Skip to main content

"The Storyteller" Book Review



"The Storyteller" Book Cover
The Storyteller by Chris Trotter
"It's just another summer holiday at the caravan park, and thirteen-year-old Jamie is feeling unloved,
unwanted and thoroughly confused. With a recovering alcoholic mother, unresponsive sister Lauren,
and aggressive father, he has little to celebrate.
But at the park's funfair, a hidden secret comes to light which will change his and Lauren's lives forever.
Reeling from this disclosure, Jamie stumbles into a never-explored area of the park. Here he meets a gypsy whose gift in storytelling might give him the insight to support his  sister when she most needs it and help the teenager make sense of his life. Or is that lives?
In this innovative first novel by Chris Trotter, The Storyteller explores the poignancy of friendship and love, and how in the cycle of life, there may be more than one chance to make things right. Using a unique blend of traditional fiction and fantasy, Chris Trotter interweaves two tales to an uplifting conclusion."


4 Stars

My sisters bought this book from the author who was leading a tour in Edinburgh. I found it lying on one of our many bookshelves and decided to give it a go.

I found this book to be one of those that stays with you over weeks and months. There is a lot to offer from it, both from a literary point of view, and in moral terms. Feelings and emotions of the characters are made explicit through the writing right from the start and we feel their pain as the story progresses. While some of the issues that this book explores are challenging, it is a worthwhile story to read if you work with young people. I would also recommend this book to teenagers, too, but I wouldn't read it to my primary aged class as it isn't really suitable.

I was left wondering about the gypsy who tells the story. I couldn't help but wonder if there was much more to this character than meets the eye, perhaps even something supernatural. This would be in stark contrast to the setting of the caravan park which is the most mundane setting possible. I like that the author leads you to make up your own mind about the gypsy. It gives the reader some creativity to explore their own theories.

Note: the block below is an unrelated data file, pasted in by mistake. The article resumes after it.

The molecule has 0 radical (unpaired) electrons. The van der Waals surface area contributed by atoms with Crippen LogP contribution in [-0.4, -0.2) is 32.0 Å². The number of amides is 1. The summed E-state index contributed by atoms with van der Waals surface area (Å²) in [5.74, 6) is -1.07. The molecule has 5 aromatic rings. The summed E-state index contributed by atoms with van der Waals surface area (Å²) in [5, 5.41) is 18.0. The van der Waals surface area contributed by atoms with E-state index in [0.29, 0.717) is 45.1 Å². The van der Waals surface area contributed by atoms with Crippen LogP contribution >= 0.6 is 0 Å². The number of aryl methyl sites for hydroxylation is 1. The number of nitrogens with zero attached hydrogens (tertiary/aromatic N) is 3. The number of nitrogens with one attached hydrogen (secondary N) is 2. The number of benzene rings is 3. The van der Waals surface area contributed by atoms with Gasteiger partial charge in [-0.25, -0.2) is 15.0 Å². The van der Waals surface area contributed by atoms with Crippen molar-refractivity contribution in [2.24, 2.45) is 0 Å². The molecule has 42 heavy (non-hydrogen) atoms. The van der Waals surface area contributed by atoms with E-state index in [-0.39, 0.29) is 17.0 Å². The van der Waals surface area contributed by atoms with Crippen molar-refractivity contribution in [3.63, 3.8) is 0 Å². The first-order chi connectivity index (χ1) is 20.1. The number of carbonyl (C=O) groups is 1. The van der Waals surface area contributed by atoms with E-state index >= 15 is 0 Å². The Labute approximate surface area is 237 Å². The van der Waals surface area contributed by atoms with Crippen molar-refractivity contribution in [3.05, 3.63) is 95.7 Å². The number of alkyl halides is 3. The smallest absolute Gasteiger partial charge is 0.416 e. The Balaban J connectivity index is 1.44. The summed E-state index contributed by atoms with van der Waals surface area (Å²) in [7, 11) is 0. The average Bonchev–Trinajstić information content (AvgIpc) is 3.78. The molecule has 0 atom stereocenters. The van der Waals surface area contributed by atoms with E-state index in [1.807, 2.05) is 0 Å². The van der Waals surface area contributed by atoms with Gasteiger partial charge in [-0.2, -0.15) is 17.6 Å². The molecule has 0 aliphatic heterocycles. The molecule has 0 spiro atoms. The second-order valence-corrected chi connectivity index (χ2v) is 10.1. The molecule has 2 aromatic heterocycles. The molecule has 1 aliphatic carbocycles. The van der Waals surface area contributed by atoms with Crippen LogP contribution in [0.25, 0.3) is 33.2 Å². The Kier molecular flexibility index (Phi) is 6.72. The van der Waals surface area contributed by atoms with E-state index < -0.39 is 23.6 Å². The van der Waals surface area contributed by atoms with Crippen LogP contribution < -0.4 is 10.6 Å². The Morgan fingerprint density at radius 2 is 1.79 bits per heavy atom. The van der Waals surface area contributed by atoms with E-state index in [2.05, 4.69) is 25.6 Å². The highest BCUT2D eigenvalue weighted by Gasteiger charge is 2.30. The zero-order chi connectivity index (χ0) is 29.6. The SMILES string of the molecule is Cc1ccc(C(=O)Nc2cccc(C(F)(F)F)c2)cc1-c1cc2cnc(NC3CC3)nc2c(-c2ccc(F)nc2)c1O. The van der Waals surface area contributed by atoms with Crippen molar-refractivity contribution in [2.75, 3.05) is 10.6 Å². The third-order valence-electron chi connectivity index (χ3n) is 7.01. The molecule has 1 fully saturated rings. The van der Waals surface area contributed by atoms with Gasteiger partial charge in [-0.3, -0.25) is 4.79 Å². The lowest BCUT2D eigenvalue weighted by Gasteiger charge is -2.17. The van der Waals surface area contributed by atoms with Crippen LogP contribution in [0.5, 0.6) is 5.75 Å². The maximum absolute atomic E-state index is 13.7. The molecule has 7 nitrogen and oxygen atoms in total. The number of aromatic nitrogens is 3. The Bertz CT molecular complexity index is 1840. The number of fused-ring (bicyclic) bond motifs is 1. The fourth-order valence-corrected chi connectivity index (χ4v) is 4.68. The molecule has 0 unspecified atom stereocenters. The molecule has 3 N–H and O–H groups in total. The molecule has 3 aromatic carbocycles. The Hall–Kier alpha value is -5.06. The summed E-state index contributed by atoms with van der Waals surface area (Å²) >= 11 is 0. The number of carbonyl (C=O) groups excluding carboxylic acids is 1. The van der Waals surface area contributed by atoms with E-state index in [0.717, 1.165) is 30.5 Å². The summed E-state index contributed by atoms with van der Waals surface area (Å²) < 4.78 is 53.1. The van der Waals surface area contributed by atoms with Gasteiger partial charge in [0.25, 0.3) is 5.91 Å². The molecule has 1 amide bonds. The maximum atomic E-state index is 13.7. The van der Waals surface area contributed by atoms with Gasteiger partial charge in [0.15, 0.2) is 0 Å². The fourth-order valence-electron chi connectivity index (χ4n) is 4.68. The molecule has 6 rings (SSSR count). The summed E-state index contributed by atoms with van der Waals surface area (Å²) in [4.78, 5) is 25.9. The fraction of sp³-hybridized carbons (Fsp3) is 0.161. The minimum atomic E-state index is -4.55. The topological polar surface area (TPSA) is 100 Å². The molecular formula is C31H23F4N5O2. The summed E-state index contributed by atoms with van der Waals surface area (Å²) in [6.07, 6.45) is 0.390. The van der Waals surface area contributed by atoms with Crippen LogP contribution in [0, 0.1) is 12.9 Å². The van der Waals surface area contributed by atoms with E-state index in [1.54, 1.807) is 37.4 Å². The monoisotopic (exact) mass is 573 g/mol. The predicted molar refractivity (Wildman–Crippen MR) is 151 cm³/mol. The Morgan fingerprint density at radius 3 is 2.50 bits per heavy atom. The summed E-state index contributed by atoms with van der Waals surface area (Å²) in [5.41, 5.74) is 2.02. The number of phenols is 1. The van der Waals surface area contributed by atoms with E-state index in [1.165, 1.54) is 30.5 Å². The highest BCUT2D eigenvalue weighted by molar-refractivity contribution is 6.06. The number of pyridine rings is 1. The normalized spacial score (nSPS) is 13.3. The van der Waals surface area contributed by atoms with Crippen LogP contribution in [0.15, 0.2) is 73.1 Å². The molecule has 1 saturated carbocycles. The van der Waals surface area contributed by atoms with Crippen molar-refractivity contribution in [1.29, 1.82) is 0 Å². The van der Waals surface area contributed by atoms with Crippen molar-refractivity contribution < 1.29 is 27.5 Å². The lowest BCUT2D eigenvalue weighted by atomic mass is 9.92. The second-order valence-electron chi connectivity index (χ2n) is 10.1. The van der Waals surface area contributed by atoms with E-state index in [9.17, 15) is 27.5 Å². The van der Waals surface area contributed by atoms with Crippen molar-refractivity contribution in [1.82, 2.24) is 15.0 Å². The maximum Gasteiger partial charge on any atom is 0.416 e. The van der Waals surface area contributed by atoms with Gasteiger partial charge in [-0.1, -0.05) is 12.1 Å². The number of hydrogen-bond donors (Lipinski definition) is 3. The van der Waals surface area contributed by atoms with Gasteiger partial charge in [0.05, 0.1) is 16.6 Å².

Occassionally, I found the jumping between the "real-life" and the "story" a little confusing and, when I had just got comfortable with one setting, it switched to the other.

Nevertheless, I would certainly recommend this challenging and thought-provoking book. A worthwhile read!

Find the book here.

Comments

Popular posts from this blog

Teaching Tips from 'Harry Potter'

When I was at primary school, I liked Harry Potter. I wasn't really crazy about it like some of my classmates were, but I liked it. My sister and I used to act out what we thought should happen (not all the books had been released at this point) and we got parts of it startlingly correct. I've got lots of happy memories of playing in the bedroom or in the garden.

Now I'm a teacher, I am beginning to appreciate the series more and more as I see my pupils encouraged to read the books having enjoyed the films so much. We recently dressed up for World Book Day and (aside from myself - a proud Hufflepuff) there were plenty of Harrys and Hermiones.



But aside from being a great story for adults and children, the series can also give teachers some great tips. I recently sent a Harry Potter clip to a teacher friend to cheer her up, declaring that it was classic active learning!

(Active learning is one of those buzzwords that educationalists love. And it's a great teaching meth…

"The Cunning Woman's Cup"

"When Alice McCleish’s gardener Brian unearths an object of great archaeological significance deep under the compost heap it is not only Alice who is affected. Her friendship with Margaret Allerton, retired Professor of Anthropology, as well as Alice's family, friends and neighbours are all touched. 


Alice and Margaret find themselves questioning long-held beliefs about the material and spiritual world that surrounds them. Both women find their lives transformed unalterably by their newfound companionship. Serendipity puts Alice’s nearest neighbour, the troubled Violet Turnbull, in touch with the enigmatic Avian Tyler, whose mystical ‘gift’ offers Violet a promise of liberation.


All the while an echoing voice from long, long ago hints at the history of the locality dominated by the standing stone circle that bestrides the skyline above the small community of Duddo. This harrowing story reveals the provenance of the artefacts found beneath that compost heap."




Amazon tells me…

"Dear Mr Pop Star" by Derek & Dave Philpott

For more than a decade, Derek Philpott and his son, Dave, have been writing to pop stars from the 1960s to the 90s to take issue with the lyrics of some of their best-known songs.
But then, to their great surprise, the pop stars started writing back...
Dear Mr Pop Star contains 100 of Derek and Dave's greatest hits, including correspondence with Katrina and the Waves, Tears for Fears, Squeeze, The Housemartins, Suzi Quatro, Devo, Deep Purple, Nik Kershaw, T Pau, Human League, Eurythmics, Wang Chung, EMF, Mott the Hoople, Heaven 17, Jesus Jones, Johnny Hates Jazz, Carter the Unstoppable Sex Machine, Chesney Hawkes and many, many more.

When I agreed to review this book and be part of the blog tour for the launch, I wasn't entirely sure what to expect. This book's subject and way of writing is most unusual...but it works!
What a great hobby to write to celebrities, and greater still that some of them would reply, often matching the cheek and wit that was initially sent to them.…